hierarchy, if actual or reasonably foreseeable residual impacts
remain to important biodiversity and ecosystems, we will
implement compensatory actions such as biodiversity offsets.
Avoid
Environmental resilience – enhance and conserve
Guided by the obligations
articulated in Our
Requirements for
Environment and Climate
Change standard and a
risk-based approach to
environmental management,
our assets are required
to put controls in place to
avoid negative impacts
to the environment within
our area of influence.
Minimise
If impacts cannot be avoided
entirely, our assets are
required to put systems and
controls in place to achieve
target environmental
outcomes by minimising
the severity of the impact.
Rehabilitate
Our assets are required to
implement a rehabilitation
plan that supports life
of asset and closure plans,
and rehabilitate disturbed
areas that are no longer
required for operational
purposes. Rehabilitation
plans are required to
be developed taking
into account regulatory
requirements and
stakeholder expectations.
Compensate
Where actual or reasonably
foreseeable residual impacts
remain to important
biodiversity and ecosystems
after actions to avoid,
minimise and rehabilitate,
operations may implement
appropriate, e_ective and
enduring compensatory
measures.
Mitigation hierarchy
36 BHP Sustainability Report 2017


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Contributing to a resilient environment
We look beyond our own operations for opportunities to
contribute to environmental resilience. We support the
conservation and sustainable use of natural environments
for the benefit of future generations through community
engagement, strategic partnerships and voluntary investment
in projects through our Social Investment Framework.
Water
Water is a shared resource, with high economic,
environmental and social value, and access to water is
a basic human right. In recognition of this, all our assets
are required to manage water at a catchment level and
maintain quantitative water balance models that enable
timely management of water-related risks, consistent
with business requirements.
The water-related risks and impacts experienced by our
operations differ from region to region due to variables such
as climate, culture and landscape. To ensure our decisions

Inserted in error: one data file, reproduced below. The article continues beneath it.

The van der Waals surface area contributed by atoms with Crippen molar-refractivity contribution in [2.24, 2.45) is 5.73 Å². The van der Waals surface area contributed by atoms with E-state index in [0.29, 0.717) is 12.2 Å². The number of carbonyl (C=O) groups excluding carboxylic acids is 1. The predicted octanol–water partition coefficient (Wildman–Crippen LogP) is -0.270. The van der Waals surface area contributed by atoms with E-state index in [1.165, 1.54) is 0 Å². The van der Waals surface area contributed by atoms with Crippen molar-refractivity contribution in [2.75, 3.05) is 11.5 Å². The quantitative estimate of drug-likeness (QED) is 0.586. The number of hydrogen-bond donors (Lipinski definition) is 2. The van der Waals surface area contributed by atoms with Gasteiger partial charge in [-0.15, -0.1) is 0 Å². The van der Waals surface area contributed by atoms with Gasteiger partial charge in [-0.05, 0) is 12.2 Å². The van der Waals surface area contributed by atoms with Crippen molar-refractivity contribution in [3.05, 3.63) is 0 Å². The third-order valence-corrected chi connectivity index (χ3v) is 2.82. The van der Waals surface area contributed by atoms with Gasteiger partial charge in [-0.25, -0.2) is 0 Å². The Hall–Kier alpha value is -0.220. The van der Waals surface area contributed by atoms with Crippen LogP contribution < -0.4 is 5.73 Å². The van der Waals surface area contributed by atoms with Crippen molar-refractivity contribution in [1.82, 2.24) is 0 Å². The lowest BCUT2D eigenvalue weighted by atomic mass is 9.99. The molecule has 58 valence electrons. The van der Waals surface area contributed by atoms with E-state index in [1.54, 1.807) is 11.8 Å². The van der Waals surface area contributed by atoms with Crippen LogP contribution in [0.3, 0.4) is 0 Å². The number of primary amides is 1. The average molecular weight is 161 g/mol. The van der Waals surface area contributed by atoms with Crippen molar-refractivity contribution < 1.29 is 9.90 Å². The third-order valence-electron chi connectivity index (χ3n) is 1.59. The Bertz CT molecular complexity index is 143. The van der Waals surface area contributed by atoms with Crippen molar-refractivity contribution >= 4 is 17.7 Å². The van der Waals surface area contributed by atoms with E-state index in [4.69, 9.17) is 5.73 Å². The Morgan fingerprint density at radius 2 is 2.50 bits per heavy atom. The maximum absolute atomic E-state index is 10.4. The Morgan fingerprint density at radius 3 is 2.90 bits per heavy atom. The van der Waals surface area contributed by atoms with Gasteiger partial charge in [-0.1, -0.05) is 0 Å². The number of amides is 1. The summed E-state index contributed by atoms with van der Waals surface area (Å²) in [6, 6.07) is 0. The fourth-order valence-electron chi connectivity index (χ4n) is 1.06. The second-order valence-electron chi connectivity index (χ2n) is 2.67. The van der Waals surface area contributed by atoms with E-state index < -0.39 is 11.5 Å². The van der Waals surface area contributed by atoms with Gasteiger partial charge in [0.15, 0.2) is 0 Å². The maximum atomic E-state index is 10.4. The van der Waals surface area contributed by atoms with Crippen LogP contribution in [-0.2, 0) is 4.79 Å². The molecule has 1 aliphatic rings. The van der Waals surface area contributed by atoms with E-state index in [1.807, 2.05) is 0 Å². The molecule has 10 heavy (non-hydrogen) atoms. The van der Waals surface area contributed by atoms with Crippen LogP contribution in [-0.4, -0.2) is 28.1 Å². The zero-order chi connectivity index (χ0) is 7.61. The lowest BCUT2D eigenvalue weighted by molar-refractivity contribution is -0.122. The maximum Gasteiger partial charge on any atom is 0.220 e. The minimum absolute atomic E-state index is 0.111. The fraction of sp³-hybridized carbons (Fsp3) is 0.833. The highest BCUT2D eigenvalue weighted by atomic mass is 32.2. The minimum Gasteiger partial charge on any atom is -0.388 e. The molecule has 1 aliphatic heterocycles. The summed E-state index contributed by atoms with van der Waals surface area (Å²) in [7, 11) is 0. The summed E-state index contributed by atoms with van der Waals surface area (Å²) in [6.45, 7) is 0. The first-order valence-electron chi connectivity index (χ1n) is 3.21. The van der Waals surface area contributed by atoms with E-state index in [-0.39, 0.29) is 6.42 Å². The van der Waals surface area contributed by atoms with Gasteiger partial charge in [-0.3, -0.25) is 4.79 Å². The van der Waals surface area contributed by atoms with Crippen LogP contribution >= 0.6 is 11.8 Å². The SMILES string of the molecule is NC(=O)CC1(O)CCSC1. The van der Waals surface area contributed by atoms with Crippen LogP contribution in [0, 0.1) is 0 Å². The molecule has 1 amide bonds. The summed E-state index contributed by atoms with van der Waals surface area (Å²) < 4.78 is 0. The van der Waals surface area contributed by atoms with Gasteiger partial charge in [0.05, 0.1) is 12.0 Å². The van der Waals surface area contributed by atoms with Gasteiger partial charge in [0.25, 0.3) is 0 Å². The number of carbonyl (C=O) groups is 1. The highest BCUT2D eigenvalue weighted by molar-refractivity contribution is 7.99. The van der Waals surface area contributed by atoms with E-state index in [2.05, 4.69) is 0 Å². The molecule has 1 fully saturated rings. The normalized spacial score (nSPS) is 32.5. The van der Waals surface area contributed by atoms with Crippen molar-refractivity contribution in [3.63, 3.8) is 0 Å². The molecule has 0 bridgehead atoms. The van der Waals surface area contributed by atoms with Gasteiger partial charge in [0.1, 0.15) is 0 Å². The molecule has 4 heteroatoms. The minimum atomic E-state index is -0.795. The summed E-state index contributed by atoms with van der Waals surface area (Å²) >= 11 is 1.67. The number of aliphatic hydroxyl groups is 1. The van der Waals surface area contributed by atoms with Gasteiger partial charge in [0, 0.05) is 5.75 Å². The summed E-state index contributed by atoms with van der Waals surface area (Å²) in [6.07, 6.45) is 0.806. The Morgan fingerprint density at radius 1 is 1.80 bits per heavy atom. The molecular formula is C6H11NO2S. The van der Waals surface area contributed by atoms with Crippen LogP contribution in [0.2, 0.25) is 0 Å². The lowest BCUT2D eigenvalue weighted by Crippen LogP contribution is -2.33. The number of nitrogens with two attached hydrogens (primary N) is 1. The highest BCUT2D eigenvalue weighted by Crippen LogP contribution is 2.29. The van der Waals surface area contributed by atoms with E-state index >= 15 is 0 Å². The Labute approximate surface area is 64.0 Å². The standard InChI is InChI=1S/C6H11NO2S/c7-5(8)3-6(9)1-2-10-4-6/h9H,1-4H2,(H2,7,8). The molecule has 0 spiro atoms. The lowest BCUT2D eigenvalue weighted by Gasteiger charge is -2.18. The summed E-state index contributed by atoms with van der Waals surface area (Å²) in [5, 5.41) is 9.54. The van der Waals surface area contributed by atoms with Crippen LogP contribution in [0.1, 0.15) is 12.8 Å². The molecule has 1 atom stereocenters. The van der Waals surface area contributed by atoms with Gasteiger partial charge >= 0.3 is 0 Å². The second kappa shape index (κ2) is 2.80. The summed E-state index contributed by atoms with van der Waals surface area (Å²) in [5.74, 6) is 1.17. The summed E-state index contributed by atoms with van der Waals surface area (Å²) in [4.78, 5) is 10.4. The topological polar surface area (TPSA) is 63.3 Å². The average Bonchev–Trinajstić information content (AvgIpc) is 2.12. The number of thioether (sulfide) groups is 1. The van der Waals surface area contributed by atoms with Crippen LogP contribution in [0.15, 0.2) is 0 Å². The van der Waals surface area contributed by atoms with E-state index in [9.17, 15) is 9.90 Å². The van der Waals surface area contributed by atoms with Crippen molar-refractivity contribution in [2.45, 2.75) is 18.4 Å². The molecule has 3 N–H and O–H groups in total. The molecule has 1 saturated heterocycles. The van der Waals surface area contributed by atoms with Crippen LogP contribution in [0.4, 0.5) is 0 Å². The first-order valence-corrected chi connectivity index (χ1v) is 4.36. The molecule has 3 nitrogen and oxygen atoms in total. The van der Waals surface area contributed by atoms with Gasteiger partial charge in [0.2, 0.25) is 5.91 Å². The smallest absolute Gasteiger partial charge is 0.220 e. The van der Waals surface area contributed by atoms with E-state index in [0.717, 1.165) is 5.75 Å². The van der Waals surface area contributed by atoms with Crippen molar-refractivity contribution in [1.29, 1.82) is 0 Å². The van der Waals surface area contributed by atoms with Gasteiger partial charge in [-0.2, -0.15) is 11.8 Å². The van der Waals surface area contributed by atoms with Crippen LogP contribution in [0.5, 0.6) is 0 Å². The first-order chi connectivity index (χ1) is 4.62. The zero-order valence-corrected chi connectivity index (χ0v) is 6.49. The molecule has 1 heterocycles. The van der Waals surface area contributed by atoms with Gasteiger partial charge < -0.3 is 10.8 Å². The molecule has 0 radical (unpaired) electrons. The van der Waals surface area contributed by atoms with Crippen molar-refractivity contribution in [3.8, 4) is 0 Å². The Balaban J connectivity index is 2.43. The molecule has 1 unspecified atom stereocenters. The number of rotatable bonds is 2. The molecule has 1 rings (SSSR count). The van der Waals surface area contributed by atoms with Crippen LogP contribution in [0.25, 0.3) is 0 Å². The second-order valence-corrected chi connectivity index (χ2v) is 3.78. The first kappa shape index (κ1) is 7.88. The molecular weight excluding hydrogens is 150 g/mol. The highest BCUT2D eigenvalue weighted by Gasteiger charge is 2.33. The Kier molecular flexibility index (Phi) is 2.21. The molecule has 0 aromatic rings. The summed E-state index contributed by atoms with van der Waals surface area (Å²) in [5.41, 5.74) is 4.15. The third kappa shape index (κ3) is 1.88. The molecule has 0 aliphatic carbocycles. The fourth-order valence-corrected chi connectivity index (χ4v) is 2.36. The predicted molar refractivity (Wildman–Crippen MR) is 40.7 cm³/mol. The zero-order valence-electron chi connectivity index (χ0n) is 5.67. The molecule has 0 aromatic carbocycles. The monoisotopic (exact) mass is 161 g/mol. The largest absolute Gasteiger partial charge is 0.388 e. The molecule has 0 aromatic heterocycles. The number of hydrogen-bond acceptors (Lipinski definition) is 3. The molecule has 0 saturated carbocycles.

reflect the context in which we operate, we aim to assess
and manage our water-related risks on a regional basis.
Where possible, we seek to use lower-quality or
recycled water to minimise extraction requirements
from higher-quality water resources.
We are committed to water-related disclosures and were
an early adopter of the Minerals Council of Australia’s Water
Accounting Framework, which has recently been integrated
into the International Council of Mining and Metals’ Water
Reporting Guidelines. We have participated in the CDP
water program, which seeks to improve transparency of
water-related risks disclosure, since its first report in 2009.
Air
Recognising that our operations can affect nearby
community members, we focus on managing and monitoring
our air emissions at their source and understanding impacts.
Our operations are required to have processes to record and
respond to complaints about air quality issues, such as noise
and dust, and we work with neighbouring communities to
understand the impact and improve practices when feasible.
Our performance
Land and biodiversity
In FY2017, in line with our target, all our assets maintained
land and biodiversity management plans that included
controls to demonstrate our mitigation hierarchy to manage
their biodiversity and ecosystems impacts.
In addition to the environmental management actions
of our assets, in FY2012 we established a target to finance
the conservation and ongoing management of areas of
high biodiversity and ecosystem value that are of national
or international conservation significance. We established
an alliance with Conservation International to support
the delivery of this target and improve our approach